The logic of cheap warps both production and consumption. As Hamlet's workers made less money, they began to shop more often at the Food Lion and Wal-Mart that opened up in next-door Rockingham. "Understanding the 1970s in the United States," writes Simon, means "recognizing the deep impact of inflation and declining wages," which left people "dependent on cheap meat and cheap calories." Those who had trouble affording produce, or the time it took to cook from-scratch meals, could turn to the type of goods packaged at Imperial.

"In the 1980s, places like Hamlet, with its boarded-up businesses along Main Street, cheered when a company like Imperial came to town," Simon writes. "They called men like Emmett Roe job creators. But the jobs they offered and products they sold took healthy people and turned them into physical wrecks."

It was not only the workers who were squeezed. Simon details how the pressures of the corporatized chicken marketplace, dominated by giants like Tyson and Perdue, left the Roes with slim margins and little leeway to invest in workers or facilities if they were to remain afloat. The nod of sympathy to the Roes, who otherwise appear mostly as villains, hints at a wider sense of entrapment. In the 1970s, following the Jim Crow-era denial of education opportunities to the Black community, as many as 70 percent of Black men in cities and surrounding areas had blue-collar jobs; that number fell to 28 percent by 1987. The same pattern held for white men, to a lesser degree. As men's earnings shrank, women entered the workforce to make up the shortfall, further expanding the pool of expendable and cheap labor for industrialists like the Roes, and exerting additional downward pressure on wages.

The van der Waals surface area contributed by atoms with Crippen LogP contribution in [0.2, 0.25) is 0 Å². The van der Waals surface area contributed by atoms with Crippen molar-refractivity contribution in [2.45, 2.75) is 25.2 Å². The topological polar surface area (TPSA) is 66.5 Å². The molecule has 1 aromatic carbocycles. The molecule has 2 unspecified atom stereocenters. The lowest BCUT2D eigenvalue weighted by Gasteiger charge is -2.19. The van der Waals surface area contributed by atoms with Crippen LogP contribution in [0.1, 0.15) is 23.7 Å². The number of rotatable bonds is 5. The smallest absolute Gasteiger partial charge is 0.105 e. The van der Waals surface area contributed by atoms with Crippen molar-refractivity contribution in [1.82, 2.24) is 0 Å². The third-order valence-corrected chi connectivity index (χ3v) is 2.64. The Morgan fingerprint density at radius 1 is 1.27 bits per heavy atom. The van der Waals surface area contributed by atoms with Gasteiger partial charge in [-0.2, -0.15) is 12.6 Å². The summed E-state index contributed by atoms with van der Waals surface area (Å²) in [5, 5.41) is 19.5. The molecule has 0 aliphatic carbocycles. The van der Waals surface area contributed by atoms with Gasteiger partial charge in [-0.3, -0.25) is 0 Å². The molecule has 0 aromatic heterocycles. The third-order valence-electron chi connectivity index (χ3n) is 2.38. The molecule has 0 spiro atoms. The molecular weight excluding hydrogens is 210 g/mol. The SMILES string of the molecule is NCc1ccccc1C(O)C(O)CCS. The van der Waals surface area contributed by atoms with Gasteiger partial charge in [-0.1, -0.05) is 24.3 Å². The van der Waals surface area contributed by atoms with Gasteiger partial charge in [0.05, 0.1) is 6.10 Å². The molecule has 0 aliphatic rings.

Tracks near the train station in Hamlet, North Carolina. Photo by Sammy Feldblum.